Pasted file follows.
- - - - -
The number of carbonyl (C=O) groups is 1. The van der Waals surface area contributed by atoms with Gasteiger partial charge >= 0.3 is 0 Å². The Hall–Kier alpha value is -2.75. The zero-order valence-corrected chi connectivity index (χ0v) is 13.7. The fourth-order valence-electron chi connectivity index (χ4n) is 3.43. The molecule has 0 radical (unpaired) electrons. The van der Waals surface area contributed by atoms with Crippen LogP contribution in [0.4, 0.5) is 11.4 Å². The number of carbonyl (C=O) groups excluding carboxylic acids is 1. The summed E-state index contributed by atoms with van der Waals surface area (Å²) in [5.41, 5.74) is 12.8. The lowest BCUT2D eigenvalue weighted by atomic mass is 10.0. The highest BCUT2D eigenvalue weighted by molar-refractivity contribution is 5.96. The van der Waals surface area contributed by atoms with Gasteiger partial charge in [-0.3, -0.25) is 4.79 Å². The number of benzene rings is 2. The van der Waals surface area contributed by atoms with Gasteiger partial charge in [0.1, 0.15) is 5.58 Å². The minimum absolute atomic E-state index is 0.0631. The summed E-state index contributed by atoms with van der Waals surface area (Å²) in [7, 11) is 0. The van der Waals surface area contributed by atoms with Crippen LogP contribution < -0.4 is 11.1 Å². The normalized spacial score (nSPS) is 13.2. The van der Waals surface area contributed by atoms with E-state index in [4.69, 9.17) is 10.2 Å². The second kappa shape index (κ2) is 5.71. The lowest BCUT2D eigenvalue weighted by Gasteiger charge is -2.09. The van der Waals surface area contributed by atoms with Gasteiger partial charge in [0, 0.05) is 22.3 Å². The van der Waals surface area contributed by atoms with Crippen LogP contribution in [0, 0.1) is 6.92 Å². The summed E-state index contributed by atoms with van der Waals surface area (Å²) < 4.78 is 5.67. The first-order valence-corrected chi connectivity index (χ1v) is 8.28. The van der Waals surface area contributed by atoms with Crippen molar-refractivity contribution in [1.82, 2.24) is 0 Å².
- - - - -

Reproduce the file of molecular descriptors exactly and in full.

The number of carbonyl (C=O) groups is 1. The van der Waals surface area contributed by atoms with Gasteiger partial charge >= 0.3 is 0 Å². The Hall–Kier alpha value is -2.75. The zero-order valence-corrected chi connectivity index (χ0v) is 13.7. The fourth-order valence-electron chi connectivity index (χ4n) is 3.43. The molecule has 0 radical (unpaired) electrons. The van der Waals surface area contributed by atoms with Crippen LogP contribution in [0.4, 0.5) is 11.4 Å². The number of carbonyl (C=O) groups excluding carboxylic acids is 1. The summed E-state index contributed by atoms with van der Waals surface area (Å²) in [5.41, 5.74) is 12.8. The lowest BCUT2D eigenvalue weighted by atomic mass is 10.0. The highest BCUT2D eigenvalue weighted by molar-refractivity contribution is 5.96. The van der Waals surface area contributed by atoms with Gasteiger partial charge in [-0.3, -0.25) is 4.79 Å². The number of benzene rings is 2. The van der Waals surface area contributed by atoms with Gasteiger partial charge in [0.1, 0.15) is 5.58 Å². The minimum absolute atomic E-state index is 0.0631. The summed E-state index contributed by atoms with van der Waals surface area (Å²) in [7, 11) is 0. The van der Waals surface area contributed by atoms with Crippen LogP contribution < -0.4 is 11.1 Å². The normalized spacial score (nSPS) is 13.2. The van der Waals surface area contributed by atoms with E-state index in [4.69, 9.17) is 10.2 Å². The second kappa shape index (κ2) is 5.71. The lowest BCUT2D eigenvalue weighted by Gasteiger charge is -2.09. The van der Waals surface area contributed by atoms with Gasteiger partial charge in [0, 0.05) is 22.3 Å². The van der Waals surface area contributed by atoms with Crippen LogP contribution in [0, 0.1) is 6.92 Å². The summed E-state index contributed by atoms with van der Waals surface area (Å²) < 4.78 is 5.67. The first-order valence-corrected chi connectivity index (χ1v) is 8.28. The van der Waals surface area contributed by atoms with Crippen molar-refractivity contribution in [1.82, 2.24) is 0 Å².